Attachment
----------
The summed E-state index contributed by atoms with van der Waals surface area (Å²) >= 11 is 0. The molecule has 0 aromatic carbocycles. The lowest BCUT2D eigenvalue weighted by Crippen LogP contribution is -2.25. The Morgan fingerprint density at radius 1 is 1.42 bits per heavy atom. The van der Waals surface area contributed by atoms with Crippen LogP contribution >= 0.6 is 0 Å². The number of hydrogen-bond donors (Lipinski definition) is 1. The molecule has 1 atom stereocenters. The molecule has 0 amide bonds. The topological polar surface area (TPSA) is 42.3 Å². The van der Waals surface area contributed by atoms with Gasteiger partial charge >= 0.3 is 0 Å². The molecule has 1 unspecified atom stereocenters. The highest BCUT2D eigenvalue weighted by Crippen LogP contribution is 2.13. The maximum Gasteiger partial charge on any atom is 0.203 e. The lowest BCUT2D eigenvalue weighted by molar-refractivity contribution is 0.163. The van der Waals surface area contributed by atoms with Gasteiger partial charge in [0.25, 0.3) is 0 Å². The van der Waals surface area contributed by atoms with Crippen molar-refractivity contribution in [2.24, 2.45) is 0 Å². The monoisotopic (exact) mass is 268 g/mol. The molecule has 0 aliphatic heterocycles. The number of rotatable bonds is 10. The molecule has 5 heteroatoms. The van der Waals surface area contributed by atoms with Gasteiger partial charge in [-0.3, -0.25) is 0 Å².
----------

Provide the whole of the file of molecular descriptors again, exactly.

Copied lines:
The summed E-state index contributed by atoms with van der Waals surface area (Å²) >= 11 is 0. The molecule has 0 aromatic carbocycles. The lowest BCUT2D eigenvalue weighted by Crippen LogP contribution is -2.25. The Morgan fingerprint density at radius 1 is 1.42 bits per heavy atom. The van der Waals surface area contributed by atoms with Crippen LogP contribution >= 0.6 is 0 Å². The number of hydrogen-bond donors (Lipinski definition) is 1. The molecule has 1 atom stereocenters. The molecule has 0 amide bonds. The topological polar surface area (TPSA) is 42.3 Å². The van der Waals surface area contributed by atoms with Gasteiger partial charge >= 0.3 is 0 Å². The molecule has 1 unspecified atom stereocenters. The highest BCUT2D eigenvalue weighted by Crippen LogP contribution is 2.13. The maximum Gasteiger partial charge on any atom is 0.203 e. The lowest BCUT2D eigenvalue weighted by molar-refractivity contribution is 0.163. The van der Waals surface area contributed by atoms with Gasteiger partial charge in [0.25, 0.3) is 0 Å². The van der Waals surface area contributed by atoms with Crippen molar-refractivity contribution in [2.24, 2.45) is 0 Å². The monoisotopic (exact) mass is 268 g/mol. The molecule has 0 aliphatic heterocycles. The number of rotatable bonds is 10. The molecule has 5 heteroatoms. The van der Waals surface area contributed by atoms with Gasteiger partial charge in [-0.3, -0.25) is 0 Å².